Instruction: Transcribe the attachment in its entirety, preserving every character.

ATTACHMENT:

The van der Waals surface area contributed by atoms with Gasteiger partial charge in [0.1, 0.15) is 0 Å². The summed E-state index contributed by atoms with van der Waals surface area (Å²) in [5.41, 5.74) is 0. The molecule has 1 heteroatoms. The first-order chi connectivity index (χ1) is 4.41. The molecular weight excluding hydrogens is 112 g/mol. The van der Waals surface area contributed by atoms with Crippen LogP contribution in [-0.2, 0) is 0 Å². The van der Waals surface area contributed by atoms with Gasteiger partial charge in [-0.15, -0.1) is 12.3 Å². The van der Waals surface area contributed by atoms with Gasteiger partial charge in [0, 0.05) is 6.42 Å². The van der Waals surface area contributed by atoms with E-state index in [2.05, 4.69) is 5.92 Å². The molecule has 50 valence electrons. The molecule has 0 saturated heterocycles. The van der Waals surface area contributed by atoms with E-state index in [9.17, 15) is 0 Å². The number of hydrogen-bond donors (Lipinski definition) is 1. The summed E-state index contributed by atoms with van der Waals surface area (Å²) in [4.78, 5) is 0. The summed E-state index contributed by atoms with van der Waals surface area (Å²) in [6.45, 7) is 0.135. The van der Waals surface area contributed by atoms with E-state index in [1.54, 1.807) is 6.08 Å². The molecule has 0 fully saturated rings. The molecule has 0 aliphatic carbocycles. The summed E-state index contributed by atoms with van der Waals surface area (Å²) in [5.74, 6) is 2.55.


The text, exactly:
The van der Waals surface area contributed by atoms with Gasteiger partial charge in [0.1, 0.15) is 0 Å². The summed E-state index contributed by atoms with van der Waals surface area (Å²) in [5.41, 5.74) is 0. The molecule has 1 heteroatoms. The first-order chi connectivity index (χ1) is 4.41. The molecular weight excluding hydrogens is 112 g/mol. The van der Waals surface area contributed by atoms with Crippen LogP contribution in [-0.2, 0) is 0 Å². The van der Waals surface area contributed by atoms with Gasteiger partial charge in [-0.15, -0.1) is 12.3 Å². The van der Waals surface area contributed by atoms with Gasteiger partial charge in [0, 0.05) is 6.42 Å². The van der Waals surface area contributed by atoms with E-state index in [2.05, 4.69) is 5.92 Å². The molecule has 50 valence electrons. The molecule has 0 saturated heterocycles. The van der Waals surface area contributed by atoms with E-state index in [9.17, 15) is 0 Å². The number of hydrogen-bond donors (Lipinski definition) is 1. The summed E-state index contributed by atoms with van der Waals surface area (Å²) in [4.78, 5) is 0. The summed E-state index contributed by atoms with van der Waals surface area (Å²) in [6.45, 7) is 0.135. The van der Waals surface area contributed by atoms with E-state index in [1.54, 1.807) is 6.08 Å². The molecule has 0 fully saturated rings. The molecule has 0 aliphatic carbocycles. The summed E-state index contributed by atoms with van der Waals surface area (Å²) in [5.74, 6) is 2.55.